FORT SMITH, Arkansas — President Donald Trump promised a $1 trillion infrastructure investment over ten years that he said would rebuild American cities and create millions of new jobs. Here in Arkansas' second-largest city, where Trump won overwhelmingly in 2016, residents eagerly await details of a bill and see it as key to turning their fortunes around.
Fort Smith holds a Gallup poll distinction most cities want desperately to avoid — its residents reported the lowest well-being of anywhere in the United States, in part due to 12,000 manufacturing jobs lost here since 1999. Locals say the most devastating closure was the shutdown of the iconic Whirlpool factory, which at its peak employed 4,500 people.
But the mayor and other community leaders insist that the tide is turning. An out-of-town developer that targets distressed communities, Phoenix Investors, recently purchased what was left of Whirlpool's facility and plans to redevelop it. Other businesses are opening and making improvements around the city.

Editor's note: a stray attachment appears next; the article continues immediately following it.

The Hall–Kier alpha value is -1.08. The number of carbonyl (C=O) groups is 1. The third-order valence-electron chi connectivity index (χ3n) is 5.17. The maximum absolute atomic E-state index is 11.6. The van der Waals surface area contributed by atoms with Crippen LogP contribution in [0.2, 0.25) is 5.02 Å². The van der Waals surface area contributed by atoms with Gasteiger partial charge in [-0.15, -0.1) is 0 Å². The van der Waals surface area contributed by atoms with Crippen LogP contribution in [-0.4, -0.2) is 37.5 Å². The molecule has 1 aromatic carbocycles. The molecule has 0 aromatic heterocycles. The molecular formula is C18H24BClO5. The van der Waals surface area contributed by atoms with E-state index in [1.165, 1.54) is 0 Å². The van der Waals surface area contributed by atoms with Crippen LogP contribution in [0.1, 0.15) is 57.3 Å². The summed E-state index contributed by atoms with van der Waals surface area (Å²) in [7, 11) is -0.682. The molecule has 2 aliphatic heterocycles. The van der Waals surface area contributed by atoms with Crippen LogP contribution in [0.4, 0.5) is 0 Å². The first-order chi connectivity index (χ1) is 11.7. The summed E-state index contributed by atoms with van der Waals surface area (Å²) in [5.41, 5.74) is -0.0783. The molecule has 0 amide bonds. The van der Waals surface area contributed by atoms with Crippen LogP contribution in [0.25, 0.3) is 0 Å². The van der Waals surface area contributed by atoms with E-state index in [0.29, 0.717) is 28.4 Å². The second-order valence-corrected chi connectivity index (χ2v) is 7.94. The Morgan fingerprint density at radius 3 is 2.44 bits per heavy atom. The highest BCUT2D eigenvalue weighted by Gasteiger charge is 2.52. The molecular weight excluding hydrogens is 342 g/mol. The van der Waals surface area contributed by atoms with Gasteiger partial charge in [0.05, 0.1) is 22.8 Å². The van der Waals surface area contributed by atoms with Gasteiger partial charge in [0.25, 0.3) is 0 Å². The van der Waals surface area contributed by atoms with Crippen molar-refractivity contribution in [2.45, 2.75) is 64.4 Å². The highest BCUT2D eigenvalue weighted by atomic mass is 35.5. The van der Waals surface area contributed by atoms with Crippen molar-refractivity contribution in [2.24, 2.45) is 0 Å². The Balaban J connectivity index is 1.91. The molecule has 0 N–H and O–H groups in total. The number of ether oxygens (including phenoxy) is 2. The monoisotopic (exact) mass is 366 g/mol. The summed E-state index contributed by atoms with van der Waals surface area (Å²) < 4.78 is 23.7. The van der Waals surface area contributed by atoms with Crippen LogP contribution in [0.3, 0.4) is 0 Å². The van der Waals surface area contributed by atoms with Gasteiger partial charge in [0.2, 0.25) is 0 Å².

But local boosters are looking to one infrastructure project in particular to provide a massive jolt to Fort Smith's economy: the completion of Interstate 49, which when finished would stretch from New Orleans to Canada.
"We're ready for them to start moving dirt," says Ivy Owen, who leads a multi-state coalition pushing to complete the project.
Today, Fort Smith is home to an unconnected six-mile stretch of highway funded in part by President Obama's stimulus bill that opened in 2015. It is flanked by new development and green road signs proclaiming it "Future Interstate 49," but on both sides, it dead-ends.
For around $3 billion, the government could complete Interstate 49 in Arkansas and create an uninterrupted 1,700 mile trade corridor that runs right through Fort Smith, something supporters say would transform the city's fortunes.
In a chopper flying over the lonely six-mile stretch of the highway, Owen said he believes Trump can get it done.
"Mr. President, you campaigned on jobs. Finishing this highway will produce jobs."